By now, we should all know about the infamous Nigerian money scams. However, as P.T. Barnum duly noted a century ago and which still applies today, "There's a sucker born every minute." That means someone today will again lose money to internet fraud. (Although I do not have them right at hand, the statistics are sobering.)

What's a body to do? First, always remember if it sounds too good to be true, it very likely is. But also, a joint project by the U.S. Postal Service, the National Consumers League and other consumer groups--the Fake Check Campaign (FakeChecks.org)--has it as their mission to get the word out on check fraud, which comes in several forms, fake foreign lotteries, scheming suitors and phony work at home businesses, to name a few.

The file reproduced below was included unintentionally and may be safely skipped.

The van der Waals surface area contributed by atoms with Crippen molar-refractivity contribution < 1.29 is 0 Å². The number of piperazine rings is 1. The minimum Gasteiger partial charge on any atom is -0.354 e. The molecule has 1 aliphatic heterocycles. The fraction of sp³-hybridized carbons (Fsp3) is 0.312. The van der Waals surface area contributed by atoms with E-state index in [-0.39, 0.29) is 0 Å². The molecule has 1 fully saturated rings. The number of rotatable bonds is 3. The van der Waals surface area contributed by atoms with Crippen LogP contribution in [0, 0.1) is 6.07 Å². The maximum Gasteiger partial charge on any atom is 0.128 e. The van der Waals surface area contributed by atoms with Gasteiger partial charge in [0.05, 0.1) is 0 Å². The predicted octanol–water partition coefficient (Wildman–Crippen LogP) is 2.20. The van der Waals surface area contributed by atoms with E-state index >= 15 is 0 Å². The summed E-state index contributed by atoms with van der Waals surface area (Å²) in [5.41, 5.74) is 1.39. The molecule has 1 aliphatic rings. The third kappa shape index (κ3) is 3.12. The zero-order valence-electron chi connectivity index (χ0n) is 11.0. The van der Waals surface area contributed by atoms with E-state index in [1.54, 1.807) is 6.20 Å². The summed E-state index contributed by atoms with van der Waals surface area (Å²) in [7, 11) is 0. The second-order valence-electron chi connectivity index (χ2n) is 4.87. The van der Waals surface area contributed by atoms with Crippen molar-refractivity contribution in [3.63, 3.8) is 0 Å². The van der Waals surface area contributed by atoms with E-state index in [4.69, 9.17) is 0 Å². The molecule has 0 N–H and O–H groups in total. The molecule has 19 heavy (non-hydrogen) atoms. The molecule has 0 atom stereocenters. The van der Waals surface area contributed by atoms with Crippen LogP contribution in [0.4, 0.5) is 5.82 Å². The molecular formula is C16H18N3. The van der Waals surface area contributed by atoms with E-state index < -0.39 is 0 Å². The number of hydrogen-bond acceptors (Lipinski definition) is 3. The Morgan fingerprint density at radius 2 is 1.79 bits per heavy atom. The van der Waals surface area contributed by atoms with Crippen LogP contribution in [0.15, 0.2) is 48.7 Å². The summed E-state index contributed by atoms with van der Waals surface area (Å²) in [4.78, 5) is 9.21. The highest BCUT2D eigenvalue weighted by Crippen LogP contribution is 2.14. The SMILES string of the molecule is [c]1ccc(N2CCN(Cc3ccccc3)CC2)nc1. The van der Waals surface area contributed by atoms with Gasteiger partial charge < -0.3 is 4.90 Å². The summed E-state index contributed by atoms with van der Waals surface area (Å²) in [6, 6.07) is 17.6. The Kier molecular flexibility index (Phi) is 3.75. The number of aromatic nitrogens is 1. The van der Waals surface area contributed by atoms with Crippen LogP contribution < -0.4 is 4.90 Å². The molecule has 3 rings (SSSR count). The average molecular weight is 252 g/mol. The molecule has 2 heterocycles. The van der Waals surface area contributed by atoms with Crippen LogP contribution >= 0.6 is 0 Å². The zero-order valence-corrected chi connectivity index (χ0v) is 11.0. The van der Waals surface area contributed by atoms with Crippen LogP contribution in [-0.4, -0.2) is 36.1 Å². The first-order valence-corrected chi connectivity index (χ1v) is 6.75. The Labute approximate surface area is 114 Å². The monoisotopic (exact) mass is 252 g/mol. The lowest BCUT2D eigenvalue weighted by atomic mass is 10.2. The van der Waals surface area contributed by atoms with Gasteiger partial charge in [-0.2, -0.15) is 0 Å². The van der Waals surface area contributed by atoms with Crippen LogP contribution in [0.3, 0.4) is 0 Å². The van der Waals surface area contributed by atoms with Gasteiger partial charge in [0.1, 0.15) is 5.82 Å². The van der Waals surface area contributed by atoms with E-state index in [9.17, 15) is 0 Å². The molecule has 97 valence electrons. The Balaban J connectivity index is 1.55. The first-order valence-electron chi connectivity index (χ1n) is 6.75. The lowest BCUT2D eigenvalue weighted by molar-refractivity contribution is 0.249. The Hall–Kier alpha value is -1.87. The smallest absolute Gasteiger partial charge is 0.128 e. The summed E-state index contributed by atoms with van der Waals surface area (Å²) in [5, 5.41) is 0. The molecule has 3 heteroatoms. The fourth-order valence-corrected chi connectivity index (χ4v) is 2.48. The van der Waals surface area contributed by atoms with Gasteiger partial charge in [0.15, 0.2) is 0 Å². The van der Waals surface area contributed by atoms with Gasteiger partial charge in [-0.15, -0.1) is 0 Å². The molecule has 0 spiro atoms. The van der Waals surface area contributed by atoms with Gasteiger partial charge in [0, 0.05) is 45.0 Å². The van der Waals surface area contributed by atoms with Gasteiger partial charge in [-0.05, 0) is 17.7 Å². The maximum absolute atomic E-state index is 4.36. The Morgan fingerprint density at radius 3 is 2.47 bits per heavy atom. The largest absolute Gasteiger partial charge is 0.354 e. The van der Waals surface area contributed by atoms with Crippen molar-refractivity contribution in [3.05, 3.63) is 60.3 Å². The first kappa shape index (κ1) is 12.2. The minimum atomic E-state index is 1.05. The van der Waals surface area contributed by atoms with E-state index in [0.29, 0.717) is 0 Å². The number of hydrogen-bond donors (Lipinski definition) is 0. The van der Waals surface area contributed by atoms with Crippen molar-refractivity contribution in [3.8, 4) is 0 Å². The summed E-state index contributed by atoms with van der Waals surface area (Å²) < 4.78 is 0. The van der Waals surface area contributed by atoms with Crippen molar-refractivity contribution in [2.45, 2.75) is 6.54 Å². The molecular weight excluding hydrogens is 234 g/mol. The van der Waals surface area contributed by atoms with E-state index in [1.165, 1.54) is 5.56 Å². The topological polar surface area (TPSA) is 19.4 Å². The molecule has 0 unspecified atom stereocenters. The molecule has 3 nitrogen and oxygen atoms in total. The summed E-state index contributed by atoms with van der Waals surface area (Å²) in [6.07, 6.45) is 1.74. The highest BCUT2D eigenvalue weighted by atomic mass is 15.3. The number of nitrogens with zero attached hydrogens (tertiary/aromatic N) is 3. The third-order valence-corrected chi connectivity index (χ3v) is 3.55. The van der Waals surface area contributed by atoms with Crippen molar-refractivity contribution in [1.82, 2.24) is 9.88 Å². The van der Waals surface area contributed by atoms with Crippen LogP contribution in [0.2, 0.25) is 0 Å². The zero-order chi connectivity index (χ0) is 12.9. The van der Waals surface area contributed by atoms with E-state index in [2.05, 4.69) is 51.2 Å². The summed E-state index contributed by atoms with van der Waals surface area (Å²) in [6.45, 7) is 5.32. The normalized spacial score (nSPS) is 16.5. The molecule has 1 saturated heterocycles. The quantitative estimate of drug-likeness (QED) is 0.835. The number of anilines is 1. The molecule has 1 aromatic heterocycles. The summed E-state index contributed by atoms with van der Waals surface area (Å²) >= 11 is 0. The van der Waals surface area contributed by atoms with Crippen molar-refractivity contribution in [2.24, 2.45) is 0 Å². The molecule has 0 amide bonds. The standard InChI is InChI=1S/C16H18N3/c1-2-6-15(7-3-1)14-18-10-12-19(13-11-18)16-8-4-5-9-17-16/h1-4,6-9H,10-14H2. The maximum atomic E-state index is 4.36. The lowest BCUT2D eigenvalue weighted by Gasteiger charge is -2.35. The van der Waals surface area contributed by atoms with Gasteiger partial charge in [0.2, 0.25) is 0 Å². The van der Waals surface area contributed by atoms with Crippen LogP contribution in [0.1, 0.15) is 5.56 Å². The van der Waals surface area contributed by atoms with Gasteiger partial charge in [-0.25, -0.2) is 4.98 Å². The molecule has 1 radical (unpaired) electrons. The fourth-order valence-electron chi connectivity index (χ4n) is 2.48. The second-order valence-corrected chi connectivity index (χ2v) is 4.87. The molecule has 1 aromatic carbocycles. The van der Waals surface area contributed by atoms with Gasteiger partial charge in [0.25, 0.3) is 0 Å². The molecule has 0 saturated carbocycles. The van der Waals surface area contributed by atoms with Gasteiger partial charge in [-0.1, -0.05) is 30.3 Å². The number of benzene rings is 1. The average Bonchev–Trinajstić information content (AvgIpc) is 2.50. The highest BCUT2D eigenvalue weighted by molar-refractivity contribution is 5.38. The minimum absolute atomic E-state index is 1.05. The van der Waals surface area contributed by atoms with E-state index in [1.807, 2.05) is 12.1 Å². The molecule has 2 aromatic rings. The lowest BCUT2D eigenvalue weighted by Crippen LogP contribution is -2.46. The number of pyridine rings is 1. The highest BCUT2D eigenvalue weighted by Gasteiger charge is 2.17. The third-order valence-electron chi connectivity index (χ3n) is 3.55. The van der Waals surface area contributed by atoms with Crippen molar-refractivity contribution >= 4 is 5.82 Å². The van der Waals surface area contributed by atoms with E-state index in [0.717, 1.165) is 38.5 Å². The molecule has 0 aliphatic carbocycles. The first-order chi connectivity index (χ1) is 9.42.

The Boomer Beat recommends that you take just a few minutes and drop by FakeChecks.org and tune-up your scam radar. Even after being on the internet for the past 20 years, I occasionally see an offer (or just a subject line) that grabs my attention. No, I have never fallen for such a scam, but the fact that an attempt even gets my attention is testament to scams' current levels of sophistication and apparent credibility.

In the words of Phil from the old Hill Street Blues TV program, "Let's be careful out there."

Additional links: Fraud.org; 2006 Top 10 Internet Scams!; FBI Overview of Internet Fraud; Internet Financial Scams; Internet Crime Complaint Center (IC3); LooksTooGoodToBeTrue.com

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